The name Industrial Workers of the World adopted at the founding conference was a carefully considered one. ‘The emancipation of the working class from the slave bondage of capitalism’ would not take place only in America. It would take place throughout the world. At the conference, Lucy Parsons, wife of the legendary Haymarket martyr Albert Parsons, thought that the organisation should be the American Branch of the Industrial Workers of the World. Wobblies Of The World: A Global History of the IWW uses that idea as a platform to ‘proudly proclaim itself the first-ever global history of the Industrial Workers of the World’. It begins with a most informative and helpful introduction, covering IWW history and historiography that is supplemented by 19 essays from different scholars examining the role of the IWW on the international stage. The book is divided into three sections: ‘Transnational Influences on the IWW’, ‘The IWW in the Wider World’, and ‘Beyond the Union: The IWW’s Influence and Legacies’.
The first section certainly adds to our understanding of the complexity of the IWW in America. Zimmer offers a detailed assessment of immigrant anarchist influences within the IWW and his piece is followed by a nuanced discussion from Dominique Pinsolle on how the IWW re-interpreted the concept of sabotage. Tony Khan discusses early 20th century IWW–South East Asia connections, which is an informative read and offers potential for further fascinating research. Struthers essay on interracial organising in the south west of America is full of precise detail that is certainly new to me and the essay by Bietio Alonso on Spanish Anarchism and IWW marine workers adds to our understanding of both of these groupings.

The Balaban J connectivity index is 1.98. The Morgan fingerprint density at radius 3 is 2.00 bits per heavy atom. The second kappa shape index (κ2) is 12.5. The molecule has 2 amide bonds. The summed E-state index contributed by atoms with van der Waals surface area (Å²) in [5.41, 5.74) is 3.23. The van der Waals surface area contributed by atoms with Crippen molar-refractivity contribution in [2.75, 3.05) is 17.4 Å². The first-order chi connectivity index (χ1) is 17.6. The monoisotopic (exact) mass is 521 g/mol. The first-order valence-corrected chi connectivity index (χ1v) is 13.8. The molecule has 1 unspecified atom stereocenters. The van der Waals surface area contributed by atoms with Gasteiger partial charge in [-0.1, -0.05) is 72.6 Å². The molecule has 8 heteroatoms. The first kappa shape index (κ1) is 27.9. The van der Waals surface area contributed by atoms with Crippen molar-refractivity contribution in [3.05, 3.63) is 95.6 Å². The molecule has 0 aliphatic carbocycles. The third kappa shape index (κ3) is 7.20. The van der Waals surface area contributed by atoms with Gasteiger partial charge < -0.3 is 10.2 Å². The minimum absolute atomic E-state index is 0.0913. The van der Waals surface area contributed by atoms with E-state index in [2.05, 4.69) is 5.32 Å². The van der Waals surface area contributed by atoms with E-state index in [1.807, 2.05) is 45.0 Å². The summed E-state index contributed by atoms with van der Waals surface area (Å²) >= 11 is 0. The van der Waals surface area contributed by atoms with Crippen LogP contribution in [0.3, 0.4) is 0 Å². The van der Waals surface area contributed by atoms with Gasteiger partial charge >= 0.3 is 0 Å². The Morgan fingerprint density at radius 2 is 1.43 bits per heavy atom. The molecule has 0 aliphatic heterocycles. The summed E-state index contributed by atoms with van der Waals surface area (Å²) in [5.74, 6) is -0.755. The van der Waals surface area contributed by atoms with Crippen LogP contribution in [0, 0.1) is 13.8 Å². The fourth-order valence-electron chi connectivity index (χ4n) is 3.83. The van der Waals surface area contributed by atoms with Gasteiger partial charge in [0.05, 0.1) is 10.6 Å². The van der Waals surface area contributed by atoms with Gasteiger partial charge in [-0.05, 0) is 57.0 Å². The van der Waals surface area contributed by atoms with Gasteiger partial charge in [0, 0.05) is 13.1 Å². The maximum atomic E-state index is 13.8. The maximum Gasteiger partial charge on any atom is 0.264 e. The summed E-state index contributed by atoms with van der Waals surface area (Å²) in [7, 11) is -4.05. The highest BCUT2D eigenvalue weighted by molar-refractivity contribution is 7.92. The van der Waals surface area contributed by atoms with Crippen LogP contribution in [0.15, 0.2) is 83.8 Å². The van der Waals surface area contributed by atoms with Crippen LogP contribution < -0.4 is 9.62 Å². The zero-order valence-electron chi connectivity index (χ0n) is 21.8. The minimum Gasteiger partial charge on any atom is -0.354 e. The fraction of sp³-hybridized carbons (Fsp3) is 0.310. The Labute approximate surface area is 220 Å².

The second section offers information and assessments of the IWW in Mexico, Canada, Australia, and New Zealand. Kevan Antonio Aguilar’s essay on the IWW in Mexico opens up a whole new area of knowledge, while Mark Leier and Verity Burgmann add to their impressive body of work on the IWW in Canada and Australia respectively. A detailed piece by Saku Pinta examines the relationship between Finnish Labour Radicals and the IWW in the woods of north west Canada. There are two essays on the IWW in New Zealand. Mark Derby’s fascinating essay on Percy Short is also a history of the IWW in New Zealand and Short’s attempts to circulate radical propaganda to Māori and Peter Clayton’s piece on Pat Hickey and the IWW is detailed and intriguing. There is also a fascinating and thoughtful piece on the Marine Transport Workers and the Spanish Civil War by Mathew White. This section ends with a lovely biographical essay by Heather Mayer on Edith Frenette, an American wobbly born of Canadian parents, who was present at Everett in 1916 and had taken part in the free speech fight in Spokane, Washington during 1909.
The third section begins with Marjorie Murphy’s piece on the Dublin Lockout of 1913 that concentrates on the role of Jim Larkin in the dispute. It is followed by a fine essay on Tom Barker and revolutionary Europe by Paula de Angelis. Barker, who was English born, joined the IWW in New Zealand and led a life of constant political engagement. The piece by Johan Pries on P. J. Welinder opens doors into the relationship between IWW tactics and Swedish syndicalism during the nineteen twenties and thirties while Lucien van der Walt on the first wave of IWW activity in South Africa is of a standard that we have come to expect from this influential author. The volume ends with a lovely piece by Bucky Halker on the impact of Joe Hill’s songs around the world.
As one might expect in a collection of this size there is some disparity in quality among the essays. That said, all of them add to our understanding of this complex organisation and its people. It is an important collection that enriches what we know and, just as importantly, offers new areas for research and reflection. It is clear that there is much more to be done in locating and understanding the IWW on the global stage, but this book is essential reading if we are to start that process.